Top Tips for Parents - How to develop a Love of Reading

Updated: 09/03/2023 115 KB

Benefits of Reading


Children learn an average of 4,000 to 12,000 new words each year as a result of book reading.


Books and stories open up a whole new world to your child. Yes, there are plenty of nonfiction books on dinosaurs, bugs, and airplanes. Fiction stories, though, go beyond the real world and employ fantasy elements that get kids thinking outside the box.

Life lessons

Books provide an opportunity to talk about real-world situations in age-appropriate ways. Kids especially enjoy books that feature children their own ages doing things they do in everyday life.

Attention span

You’ve probably dealt with a squirming, distracted toddler at story hour. But what you may also notice is that — over time — regular reading gets kids listening in order to comprehend

Listening skills

Hearing a story read aloud involves some level of comprehension on your child’s part. And comprehension is dependent on paying attention — in other words, listening skills.

Social and emotional development

Reading to you children teaches them how to cope with difficult or stressful experiences. Reading abut potentially emotional situations, like starting a new school, can help get a conversation going and show children that their feelings are normal.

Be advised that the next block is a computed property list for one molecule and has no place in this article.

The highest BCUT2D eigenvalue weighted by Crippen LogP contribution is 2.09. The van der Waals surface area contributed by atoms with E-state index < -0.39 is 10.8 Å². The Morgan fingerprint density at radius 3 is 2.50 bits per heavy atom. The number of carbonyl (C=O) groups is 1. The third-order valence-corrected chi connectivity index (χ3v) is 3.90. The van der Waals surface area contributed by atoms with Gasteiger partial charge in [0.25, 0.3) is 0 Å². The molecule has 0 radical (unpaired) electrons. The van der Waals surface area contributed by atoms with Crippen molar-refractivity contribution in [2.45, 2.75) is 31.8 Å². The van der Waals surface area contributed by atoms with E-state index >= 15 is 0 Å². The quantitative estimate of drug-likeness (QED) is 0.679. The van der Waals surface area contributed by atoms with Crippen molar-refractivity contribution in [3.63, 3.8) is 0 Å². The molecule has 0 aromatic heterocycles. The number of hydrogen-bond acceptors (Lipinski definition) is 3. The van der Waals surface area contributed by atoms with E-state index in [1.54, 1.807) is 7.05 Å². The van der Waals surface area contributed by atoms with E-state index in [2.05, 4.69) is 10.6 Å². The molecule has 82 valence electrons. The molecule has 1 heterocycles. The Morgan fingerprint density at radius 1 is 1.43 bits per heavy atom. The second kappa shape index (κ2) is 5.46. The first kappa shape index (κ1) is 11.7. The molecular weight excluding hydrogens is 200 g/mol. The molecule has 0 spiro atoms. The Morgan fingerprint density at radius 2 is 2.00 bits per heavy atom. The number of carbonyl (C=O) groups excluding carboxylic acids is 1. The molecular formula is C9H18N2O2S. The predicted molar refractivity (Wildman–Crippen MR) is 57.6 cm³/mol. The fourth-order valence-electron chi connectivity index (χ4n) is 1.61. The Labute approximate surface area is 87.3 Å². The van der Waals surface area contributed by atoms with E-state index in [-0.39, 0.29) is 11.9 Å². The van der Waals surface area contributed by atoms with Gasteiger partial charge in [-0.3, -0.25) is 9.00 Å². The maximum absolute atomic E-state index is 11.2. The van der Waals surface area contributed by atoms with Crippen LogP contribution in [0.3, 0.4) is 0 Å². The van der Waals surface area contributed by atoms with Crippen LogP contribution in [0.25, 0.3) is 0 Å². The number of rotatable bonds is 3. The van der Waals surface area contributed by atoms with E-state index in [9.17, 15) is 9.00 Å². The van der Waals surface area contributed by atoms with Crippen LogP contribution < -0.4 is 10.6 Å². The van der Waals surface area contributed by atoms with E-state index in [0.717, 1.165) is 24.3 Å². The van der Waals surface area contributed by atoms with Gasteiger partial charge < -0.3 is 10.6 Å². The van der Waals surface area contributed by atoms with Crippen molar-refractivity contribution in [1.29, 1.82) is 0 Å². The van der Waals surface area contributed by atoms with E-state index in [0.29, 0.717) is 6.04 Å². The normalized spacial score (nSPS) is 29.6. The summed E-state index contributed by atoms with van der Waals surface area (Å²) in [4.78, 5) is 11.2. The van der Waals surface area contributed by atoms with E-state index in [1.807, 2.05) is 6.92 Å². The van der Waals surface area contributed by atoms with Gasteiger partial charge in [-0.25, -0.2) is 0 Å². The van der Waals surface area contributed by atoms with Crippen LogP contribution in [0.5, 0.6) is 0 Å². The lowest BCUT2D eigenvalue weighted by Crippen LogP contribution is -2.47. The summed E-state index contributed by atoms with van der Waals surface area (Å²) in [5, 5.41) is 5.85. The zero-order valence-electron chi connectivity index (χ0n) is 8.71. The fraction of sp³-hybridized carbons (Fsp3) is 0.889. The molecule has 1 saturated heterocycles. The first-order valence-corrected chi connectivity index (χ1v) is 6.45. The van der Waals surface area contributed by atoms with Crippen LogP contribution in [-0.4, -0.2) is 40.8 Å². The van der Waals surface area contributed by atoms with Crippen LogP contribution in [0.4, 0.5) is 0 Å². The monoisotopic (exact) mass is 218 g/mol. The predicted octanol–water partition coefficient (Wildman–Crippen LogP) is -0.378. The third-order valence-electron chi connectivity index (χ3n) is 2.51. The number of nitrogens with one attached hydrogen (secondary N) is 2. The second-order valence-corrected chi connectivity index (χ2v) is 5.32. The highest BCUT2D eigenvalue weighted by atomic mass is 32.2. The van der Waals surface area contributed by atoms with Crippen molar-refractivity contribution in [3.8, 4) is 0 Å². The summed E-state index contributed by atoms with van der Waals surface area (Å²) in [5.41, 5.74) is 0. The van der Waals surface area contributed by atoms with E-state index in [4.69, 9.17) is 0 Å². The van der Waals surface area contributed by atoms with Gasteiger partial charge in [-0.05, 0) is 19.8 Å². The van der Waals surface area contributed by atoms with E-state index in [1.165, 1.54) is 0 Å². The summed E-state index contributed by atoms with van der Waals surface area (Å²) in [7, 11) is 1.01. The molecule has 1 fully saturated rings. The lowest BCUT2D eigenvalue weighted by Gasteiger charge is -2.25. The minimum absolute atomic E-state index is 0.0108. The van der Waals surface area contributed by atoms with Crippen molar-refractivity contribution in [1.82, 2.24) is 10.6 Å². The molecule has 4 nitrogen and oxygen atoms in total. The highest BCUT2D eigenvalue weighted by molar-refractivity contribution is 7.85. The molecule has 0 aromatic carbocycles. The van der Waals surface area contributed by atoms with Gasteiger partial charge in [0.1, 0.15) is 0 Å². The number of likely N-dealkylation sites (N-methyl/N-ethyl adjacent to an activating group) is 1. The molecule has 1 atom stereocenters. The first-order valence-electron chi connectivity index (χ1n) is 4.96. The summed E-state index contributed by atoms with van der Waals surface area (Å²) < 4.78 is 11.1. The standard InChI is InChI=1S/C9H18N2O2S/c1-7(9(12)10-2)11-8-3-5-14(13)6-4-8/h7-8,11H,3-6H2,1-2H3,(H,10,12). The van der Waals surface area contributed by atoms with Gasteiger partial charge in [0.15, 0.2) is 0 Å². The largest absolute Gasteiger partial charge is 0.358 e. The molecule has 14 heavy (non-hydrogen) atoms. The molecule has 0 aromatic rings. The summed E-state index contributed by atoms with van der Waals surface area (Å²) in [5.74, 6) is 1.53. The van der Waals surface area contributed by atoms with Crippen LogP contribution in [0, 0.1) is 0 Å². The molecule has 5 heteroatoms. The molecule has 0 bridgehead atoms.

Reading Curriculum and Progression

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It is our intention to immerse pupils in the wonders of quality texts and to instil a love for reading and a confidence to explore their imagination.

We want our school to be a place where children are read to, enjoy listening to high quality books and share their enjoyment of stories through discussion. These ‘essential reads’ are a store of classics, creating a living library inside a child’s mind. This is called the ‘Reading Spine’. We have provided the Pie Corbett reading spine in our classrooms so that children have access to these high quality texts.

Our Reading Spine is one element of the approach we take to help foster a love of reading in our children.

Pie Corbett says…

Great books build the imagination. The more we read aloud expressively, and the more children are able to savour, discuss and reinterpret literature through the arts, the more memorable the characters, places and events become, building an inner world. A child who is read to will have an inner kingdom of unicorns, talking spiders and a knife that cuts into other worlds.

The mind is like a ‘tardis’; it may seem small but inside there are many mansions. Each great book develops the imagination and equips the reader with language. Great stories speak to us as individuals and some children will return to certain books again and again. Great stories also build our language because around 75 per cent of our vocabulary comes from our reading.

Reading Spine - Information

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